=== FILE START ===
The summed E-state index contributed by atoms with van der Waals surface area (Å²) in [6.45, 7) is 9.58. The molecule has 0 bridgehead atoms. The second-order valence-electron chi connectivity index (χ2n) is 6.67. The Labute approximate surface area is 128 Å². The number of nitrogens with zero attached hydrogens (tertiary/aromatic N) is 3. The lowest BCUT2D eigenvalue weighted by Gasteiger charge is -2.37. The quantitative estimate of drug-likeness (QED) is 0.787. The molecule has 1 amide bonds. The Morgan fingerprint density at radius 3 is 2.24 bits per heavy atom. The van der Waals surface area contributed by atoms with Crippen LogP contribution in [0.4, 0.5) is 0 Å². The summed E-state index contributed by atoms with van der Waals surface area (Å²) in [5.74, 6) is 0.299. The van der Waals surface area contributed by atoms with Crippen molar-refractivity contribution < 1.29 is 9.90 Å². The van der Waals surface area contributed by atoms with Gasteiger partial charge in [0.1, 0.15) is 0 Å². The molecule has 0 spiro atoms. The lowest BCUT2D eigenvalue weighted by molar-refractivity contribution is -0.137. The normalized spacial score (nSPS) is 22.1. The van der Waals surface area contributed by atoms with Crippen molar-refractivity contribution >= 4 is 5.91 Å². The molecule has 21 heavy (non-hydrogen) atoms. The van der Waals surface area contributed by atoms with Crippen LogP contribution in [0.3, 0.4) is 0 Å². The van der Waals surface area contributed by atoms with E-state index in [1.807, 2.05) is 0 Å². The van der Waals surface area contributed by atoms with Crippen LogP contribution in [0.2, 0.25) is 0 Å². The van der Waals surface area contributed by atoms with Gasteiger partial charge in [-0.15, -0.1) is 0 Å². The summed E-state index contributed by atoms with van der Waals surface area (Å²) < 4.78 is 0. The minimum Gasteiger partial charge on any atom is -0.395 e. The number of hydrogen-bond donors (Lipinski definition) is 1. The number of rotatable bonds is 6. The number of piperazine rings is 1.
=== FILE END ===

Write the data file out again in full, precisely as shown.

The summed E-state index contributed by atoms with van der Waals surface area (Å²) in [6.45, 7) is 9.58. The molecule has 0 bridgehead atoms. The second-order valence-electron chi connectivity index (χ2n) is 6.67. The Labute approximate surface area is 128 Å². The number of nitrogens with zero attached hydrogens (tertiary/aromatic N) is 3. The lowest BCUT2D eigenvalue weighted by Gasteiger charge is -2.37. The quantitative estimate of drug-likeness (QED) is 0.787. The molecule has 1 amide bonds. The Morgan fingerprint density at radius 3 is 2.24 bits per heavy atom. The van der Waals surface area contributed by atoms with Crippen LogP contribution in [0.4, 0.5) is 0 Å². The summed E-state index contributed by atoms with van der Waals surface area (Å²) in [5.74, 6) is 0.299. The van der Waals surface area contributed by atoms with Crippen molar-refractivity contribution < 1.29 is 9.90 Å². The van der Waals surface area contributed by atoms with Gasteiger partial charge in [0.1, 0.15) is 0 Å². The molecule has 0 spiro atoms. The lowest BCUT2D eigenvalue weighted by molar-refractivity contribution is -0.137. The normalized spacial score (nSPS) is 22.1. The van der Waals surface area contributed by atoms with Crippen molar-refractivity contribution >= 4 is 5.91 Å². The molecule has 21 heavy (non-hydrogen) atoms. The van der Waals surface area contributed by atoms with Crippen LogP contribution in [0.3, 0.4) is 0 Å². The van der Waals surface area contributed by atoms with E-state index in [1.807, 2.05) is 0 Å². The van der Waals surface area contributed by atoms with Crippen LogP contribution in [0.2, 0.25) is 0 Å². The van der Waals surface area contributed by atoms with Gasteiger partial charge in [-0.15, -0.1) is 0 Å². The summed E-state index contributed by atoms with van der Waals surface area (Å²) < 4.78 is 0. The minimum Gasteiger partial charge on any atom is -0.395 e. The number of hydrogen-bond donors (Lipinski definition) is 1. The number of rotatable bonds is 6. The number of piperazine rings is 1.